In 2012, a team of Russian scientists managed to resurrect an entire plant from a 32,000-year-old seed. It had been buried by an Ice Age squirrel in Siberia and was found frozen 38 metres below the permafrost. To this day, the flower known as Silene stenophylla is the oldest plant ever to be regenerated from a seed.
What those researchers accomplished sheds fascinating light on the topic of seed longevity, which our very own Sarah Foster wrote about in our previous Insiders column. I thought I’d take the opportunity to take things a step further and talk about how understanding seed longevity can help you be successful this coming season, especially in light of the COVID-19 pandemic we are all living through at the moment.
Quite simply, seed longevity is a seed’s ability to maintain viability over time. Anything that affects seed quality affects seed longevity. Seed longevity can be influenced by a number of factors:
- The seed itself: What crop and variety is it? These basic genetic factors can have a big impact on a seed’s viability over time.
- In the field: Harmful field conditions affect seed longevity in a big way.
- In the bin: Moisture, temperature, disease and bugs that make contact with the seed during storage can have a big impact.
- In the lab: Seed testing can yield valuable insights into a seed’s viability and can actually help you get the most from that seed.
Right now, it’s important to think about how storage over the winter might have affected your seed longevity. Storage molds such as Aspergillus spp. and Penicillium spp. can be found on cereals. These are found on the seed surface and can damage improperly stored seeds. These molds tend to present a problem in warm, high humidity conditions where they will quickly multiply and cause degradation. At high levels, they can cause grain heating, off-odours, reduction of germination capacity and production of harmful mycotoxins.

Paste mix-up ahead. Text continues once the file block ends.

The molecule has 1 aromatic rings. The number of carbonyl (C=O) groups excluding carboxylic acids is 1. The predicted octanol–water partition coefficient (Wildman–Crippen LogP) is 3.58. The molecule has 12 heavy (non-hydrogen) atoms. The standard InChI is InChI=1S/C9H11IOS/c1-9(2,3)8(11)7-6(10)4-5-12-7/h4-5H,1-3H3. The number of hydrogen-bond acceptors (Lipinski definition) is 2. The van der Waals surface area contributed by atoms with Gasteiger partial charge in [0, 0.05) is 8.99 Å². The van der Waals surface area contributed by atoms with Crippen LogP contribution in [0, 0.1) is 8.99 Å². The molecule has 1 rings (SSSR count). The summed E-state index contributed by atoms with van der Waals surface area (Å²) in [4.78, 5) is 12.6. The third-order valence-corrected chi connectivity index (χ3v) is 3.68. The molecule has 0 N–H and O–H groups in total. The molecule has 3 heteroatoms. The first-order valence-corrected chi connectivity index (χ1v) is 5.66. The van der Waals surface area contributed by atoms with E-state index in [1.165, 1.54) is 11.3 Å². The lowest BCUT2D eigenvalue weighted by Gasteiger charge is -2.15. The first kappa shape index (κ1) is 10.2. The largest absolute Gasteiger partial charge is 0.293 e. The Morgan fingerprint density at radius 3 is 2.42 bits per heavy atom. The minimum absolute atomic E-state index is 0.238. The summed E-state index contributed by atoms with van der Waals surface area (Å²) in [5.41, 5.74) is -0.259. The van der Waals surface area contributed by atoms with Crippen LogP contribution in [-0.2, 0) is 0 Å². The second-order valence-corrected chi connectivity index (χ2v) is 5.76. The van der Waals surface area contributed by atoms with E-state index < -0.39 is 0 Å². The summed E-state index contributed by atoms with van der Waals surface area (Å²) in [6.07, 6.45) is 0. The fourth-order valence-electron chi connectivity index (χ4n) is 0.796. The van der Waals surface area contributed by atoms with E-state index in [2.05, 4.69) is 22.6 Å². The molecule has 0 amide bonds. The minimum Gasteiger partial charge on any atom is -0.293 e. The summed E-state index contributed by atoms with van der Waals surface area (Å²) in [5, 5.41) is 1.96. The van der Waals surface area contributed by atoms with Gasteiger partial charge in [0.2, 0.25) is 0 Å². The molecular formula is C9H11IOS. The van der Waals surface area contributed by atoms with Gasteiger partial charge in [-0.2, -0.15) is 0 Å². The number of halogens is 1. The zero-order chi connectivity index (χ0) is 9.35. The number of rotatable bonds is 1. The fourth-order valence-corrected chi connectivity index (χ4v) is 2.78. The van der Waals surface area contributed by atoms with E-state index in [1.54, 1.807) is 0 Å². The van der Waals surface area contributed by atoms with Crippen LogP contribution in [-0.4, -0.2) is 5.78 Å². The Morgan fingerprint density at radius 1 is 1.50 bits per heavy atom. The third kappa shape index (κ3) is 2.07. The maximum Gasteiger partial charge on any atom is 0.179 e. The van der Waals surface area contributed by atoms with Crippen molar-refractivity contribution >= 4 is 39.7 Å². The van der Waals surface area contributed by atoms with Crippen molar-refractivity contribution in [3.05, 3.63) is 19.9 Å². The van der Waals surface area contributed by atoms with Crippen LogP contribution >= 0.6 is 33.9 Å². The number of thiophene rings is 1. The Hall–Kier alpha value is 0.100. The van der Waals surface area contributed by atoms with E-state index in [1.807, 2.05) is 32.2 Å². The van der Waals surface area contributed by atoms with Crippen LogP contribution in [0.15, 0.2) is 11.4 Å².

You can mitigate the risk by knowing what’s going in on your bins and:
- Avoiding temperature and humidity peaks
- Monitoring bin temperature every two weeks
- Reducing high moisture content
- Testing for storage molds
About the last point: the test results can be used to determine the seed treatment that will provide the best control of the pathogens listed on the report of analysis. The results may also be used for deciding that the level of infection may be too high for adequate control with a seed treatment and a new lot of seed should be sourced.
We’re already seeing some significant seed longevity issues in 2020. Close to 20% of samples in January had levels of dormancy still detected. That’s high compared the levels of 1% or 2% we would see in a better year.
In light of the pandemic, now is a good time to think about what you can do to not only keep yourself healthy, but ensure your seed is of the highest quality possible to help Canada have a successful farming season regardless of what the future holds and how long this goes on for.
Check out our recent webinar on this very topic featuring yours truly as speaker!